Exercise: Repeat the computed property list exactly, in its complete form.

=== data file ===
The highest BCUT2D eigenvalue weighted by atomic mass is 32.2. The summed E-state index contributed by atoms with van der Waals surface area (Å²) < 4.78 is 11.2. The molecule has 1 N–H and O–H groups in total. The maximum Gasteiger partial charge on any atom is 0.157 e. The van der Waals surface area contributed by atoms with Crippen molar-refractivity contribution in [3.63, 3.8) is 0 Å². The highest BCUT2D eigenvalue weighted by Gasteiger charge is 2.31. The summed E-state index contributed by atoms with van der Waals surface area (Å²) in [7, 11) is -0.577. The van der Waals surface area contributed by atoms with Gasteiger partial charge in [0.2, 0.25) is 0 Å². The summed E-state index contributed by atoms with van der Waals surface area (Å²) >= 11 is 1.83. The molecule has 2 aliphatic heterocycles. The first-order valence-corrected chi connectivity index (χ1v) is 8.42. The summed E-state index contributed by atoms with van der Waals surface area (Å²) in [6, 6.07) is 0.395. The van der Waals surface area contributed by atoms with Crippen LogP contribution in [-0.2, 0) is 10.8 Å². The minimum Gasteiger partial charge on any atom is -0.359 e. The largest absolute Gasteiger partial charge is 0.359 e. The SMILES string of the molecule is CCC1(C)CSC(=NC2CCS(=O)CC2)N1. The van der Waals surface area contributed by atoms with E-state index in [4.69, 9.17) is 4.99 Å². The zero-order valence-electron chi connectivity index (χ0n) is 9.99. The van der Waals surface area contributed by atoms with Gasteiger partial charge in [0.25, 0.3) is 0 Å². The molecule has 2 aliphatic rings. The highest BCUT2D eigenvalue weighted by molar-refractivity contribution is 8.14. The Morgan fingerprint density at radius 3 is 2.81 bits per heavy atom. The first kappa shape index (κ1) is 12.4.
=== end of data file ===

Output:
The highest BCUT2D eigenvalue weighted by atomic mass is 32.2. The summed E-state index contributed by atoms with van der Waals surface area (Å²) < 4.78 is 11.2. The molecule has 1 N–H and O–H groups in total. The maximum Gasteiger partial charge on any atom is 0.157 e. The van der Waals surface area contributed by atoms with Crippen molar-refractivity contribution in [3.63, 3.8) is 0 Å². The highest BCUT2D eigenvalue weighted by Gasteiger charge is 2.31. The summed E-state index contributed by atoms with van der Waals surface area (Å²) in [7, 11) is -0.577. The van der Waals surface area contributed by atoms with Gasteiger partial charge in [0.2, 0.25) is 0 Å². The summed E-state index contributed by atoms with van der Waals surface area (Å²) >= 11 is 1.83. The molecule has 2 aliphatic heterocycles. The first-order valence-corrected chi connectivity index (χ1v) is 8.42. The summed E-state index contributed by atoms with van der Waals surface area (Å²) in [6, 6.07) is 0.395. The van der Waals surface area contributed by atoms with Crippen LogP contribution in [-0.2, 0) is 10.8 Å². The minimum Gasteiger partial charge on any atom is -0.359 e. The largest absolute Gasteiger partial charge is 0.359 e. The SMILES string of the molecule is CCC1(C)CSC(=NC2CCS(=O)CC2)N1. The van der Waals surface area contributed by atoms with E-state index in [4.69, 9.17) is 4.99 Å². The zero-order valence-electron chi connectivity index (χ0n) is 9.99. The van der Waals surface area contributed by atoms with Gasteiger partial charge in [0.25, 0.3) is 0 Å². The molecule has 2 aliphatic rings. The highest BCUT2D eigenvalue weighted by molar-refractivity contribution is 8.14. The Morgan fingerprint density at radius 3 is 2.81 bits per heavy atom. The first kappa shape index (κ1) is 12.4.